Stauffer points out that the chase was over before the box-in was used. And, as was reported at the time, the children were not injured during the chase or the crash.

Stauffer says he would handle the situation exactly the same way if he had to do it again.

"I knew that there was going to be some question about what I did do," he tells me. "I went by what I knew and what my experience was . . . I was doing a worst-case scenario kind of thing with this situation.

Stauffer’s a nice guy, but last place
for him could mean four more years
of Joe for us.
Stephen Lemons
Stauffer’s a nice guy, but last place for him could mean four more years of Joe for us.

"I'd much rather get a letter of reprimand for a policy violation than have to live with the fact that I let three kids get killed by somebody who I thought might have been unbalanced."

I can appreciate that there are judgment calls in police work, as well as in politics. Whatever you conclude about Stauffer's judgment from the 2011 incident, no one was hurt because of it.

But will that be the case when it comes to his decision to double-down on a candidacy that lacks significant financial or volunteer support?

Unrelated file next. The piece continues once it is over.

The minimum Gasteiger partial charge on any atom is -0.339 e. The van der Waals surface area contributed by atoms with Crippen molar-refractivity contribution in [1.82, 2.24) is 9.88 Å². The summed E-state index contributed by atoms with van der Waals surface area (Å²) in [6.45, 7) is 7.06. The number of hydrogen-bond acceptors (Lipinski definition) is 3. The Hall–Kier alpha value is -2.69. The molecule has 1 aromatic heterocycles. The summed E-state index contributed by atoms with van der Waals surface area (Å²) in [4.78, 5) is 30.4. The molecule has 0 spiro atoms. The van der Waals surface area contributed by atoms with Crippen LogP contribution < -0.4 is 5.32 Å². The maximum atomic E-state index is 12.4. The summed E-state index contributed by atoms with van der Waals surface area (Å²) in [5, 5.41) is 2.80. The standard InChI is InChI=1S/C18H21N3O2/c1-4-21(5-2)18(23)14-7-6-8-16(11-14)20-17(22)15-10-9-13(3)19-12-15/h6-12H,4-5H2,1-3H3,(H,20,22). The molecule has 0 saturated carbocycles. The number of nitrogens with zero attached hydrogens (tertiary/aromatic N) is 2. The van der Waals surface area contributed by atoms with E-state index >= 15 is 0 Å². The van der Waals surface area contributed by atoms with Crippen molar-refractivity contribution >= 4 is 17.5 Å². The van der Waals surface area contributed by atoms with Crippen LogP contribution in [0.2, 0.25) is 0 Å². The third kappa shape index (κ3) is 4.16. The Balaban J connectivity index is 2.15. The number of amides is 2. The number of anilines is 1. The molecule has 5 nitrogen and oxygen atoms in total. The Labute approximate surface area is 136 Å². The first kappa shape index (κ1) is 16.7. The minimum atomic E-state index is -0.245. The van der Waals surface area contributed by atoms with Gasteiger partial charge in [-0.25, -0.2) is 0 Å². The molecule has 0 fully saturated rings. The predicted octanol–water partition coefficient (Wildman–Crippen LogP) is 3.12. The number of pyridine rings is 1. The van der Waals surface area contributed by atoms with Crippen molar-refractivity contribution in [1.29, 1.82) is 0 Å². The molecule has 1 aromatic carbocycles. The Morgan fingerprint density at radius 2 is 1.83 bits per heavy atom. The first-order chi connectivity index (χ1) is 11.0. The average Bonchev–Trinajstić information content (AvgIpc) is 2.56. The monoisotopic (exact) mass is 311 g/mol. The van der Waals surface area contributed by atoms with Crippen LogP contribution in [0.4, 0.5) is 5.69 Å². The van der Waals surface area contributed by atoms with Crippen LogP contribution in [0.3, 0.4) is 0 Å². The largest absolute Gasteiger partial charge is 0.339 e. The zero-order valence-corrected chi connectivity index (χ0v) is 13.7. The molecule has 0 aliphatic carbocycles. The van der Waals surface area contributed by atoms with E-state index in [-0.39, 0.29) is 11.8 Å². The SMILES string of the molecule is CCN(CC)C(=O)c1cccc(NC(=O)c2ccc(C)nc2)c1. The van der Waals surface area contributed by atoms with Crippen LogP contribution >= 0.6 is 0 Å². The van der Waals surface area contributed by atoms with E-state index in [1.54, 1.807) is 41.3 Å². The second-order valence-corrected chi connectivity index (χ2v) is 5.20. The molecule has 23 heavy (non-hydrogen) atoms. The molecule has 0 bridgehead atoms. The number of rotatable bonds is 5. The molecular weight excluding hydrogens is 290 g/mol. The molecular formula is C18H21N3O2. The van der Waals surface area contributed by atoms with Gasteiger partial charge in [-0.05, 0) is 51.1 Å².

Stauffer would have us believe that he can best Arpaio in a three-man race by using social and earned media.

Penzone's camp argues that it can prevail over Joe, despite Stauffer's commitment to stay in the race. That's assuming Penzone gets past his self-funding primary rival, John Rowan.

Can Joe be beaten? Sure. In 2008, Dan Saban, running as a Democrat, scored 42 percent of the final tally, with more than a half-million votes to his name.

Keep in mind that Saban's campaign was hobbled by a lack of money, Arpaio's smear tactics, and a Democratic Party that abandoned Saban after persuading him to jump sides and leave the GOP to Joe.

Even with all his dough, the sheriff's more vulnerable this year than he was in 2008. Mano-a-mano, a solid candidate could smoke him.

What we don't know now is whether Stauffer's third-wheel candidacy will be the deciding factor in the sheriff's race. After all, a Libertarian ran for sheriff in 2008, but pulled a little more than 35,000 votes, not enough to have made up the difference between Saban and Arpaio.

If Stauffer's effect on the race is negligible, the negative results are Stauffer's alone to shoulder (i.e., his early retirement and a wad of cash blown on a vanity campaign).

But if the votes Stauffer pulls could have helped Penzone top Arpaio, Stauffer will get the blame, and we'll get another four years of brutality, incompetence, and abuse of power.

Which hardly seems fair. Unless, of course, you're Joe.

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